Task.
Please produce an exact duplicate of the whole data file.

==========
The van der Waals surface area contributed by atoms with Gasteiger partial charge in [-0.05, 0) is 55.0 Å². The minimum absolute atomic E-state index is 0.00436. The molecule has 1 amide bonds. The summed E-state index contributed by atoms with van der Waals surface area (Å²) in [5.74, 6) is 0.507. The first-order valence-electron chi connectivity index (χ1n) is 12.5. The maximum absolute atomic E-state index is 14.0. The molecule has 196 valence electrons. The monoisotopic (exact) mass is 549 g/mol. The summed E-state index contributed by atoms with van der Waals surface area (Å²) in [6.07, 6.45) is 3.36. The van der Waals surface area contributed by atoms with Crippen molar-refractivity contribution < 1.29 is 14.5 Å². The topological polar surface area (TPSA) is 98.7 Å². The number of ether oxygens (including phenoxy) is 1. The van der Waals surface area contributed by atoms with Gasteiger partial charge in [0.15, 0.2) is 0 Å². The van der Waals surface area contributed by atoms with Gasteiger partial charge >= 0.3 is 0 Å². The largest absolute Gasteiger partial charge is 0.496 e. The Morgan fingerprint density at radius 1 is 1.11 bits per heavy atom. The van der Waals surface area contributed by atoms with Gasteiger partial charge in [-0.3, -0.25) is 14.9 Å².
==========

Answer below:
The van der Waals surface area contributed by atoms with Gasteiger partial charge in [-0.05, 0) is 55.0 Å². The minimum absolute atomic E-state index is 0.00436. The molecule has 1 amide bonds. The summed E-state index contributed by atoms with van der Waals surface area (Å²) in [5.74, 6) is 0.507. The first-order valence-electron chi connectivity index (χ1n) is 12.5. The maximum absolute atomic E-state index is 14.0. The molecule has 196 valence electrons. The monoisotopic (exact) mass is 549 g/mol. The summed E-state index contributed by atoms with van der Waals surface area (Å²) in [6.07, 6.45) is 3.36. The van der Waals surface area contributed by atoms with Crippen molar-refractivity contribution < 1.29 is 14.5 Å². The topological polar surface area (TPSA) is 98.7 Å². The number of ether oxygens (including phenoxy) is 1. The van der Waals surface area contributed by atoms with Gasteiger partial charge in [0.15, 0.2) is 0 Å². The van der Waals surface area contributed by atoms with Gasteiger partial charge >= 0.3 is 0 Å². The largest absolute Gasteiger partial charge is 0.496 e. The Morgan fingerprint density at radius 1 is 1.11 bits per heavy atom. The van der Waals surface area contributed by atoms with Gasteiger partial charge in [-0.3, -0.25) is 14.9 Å².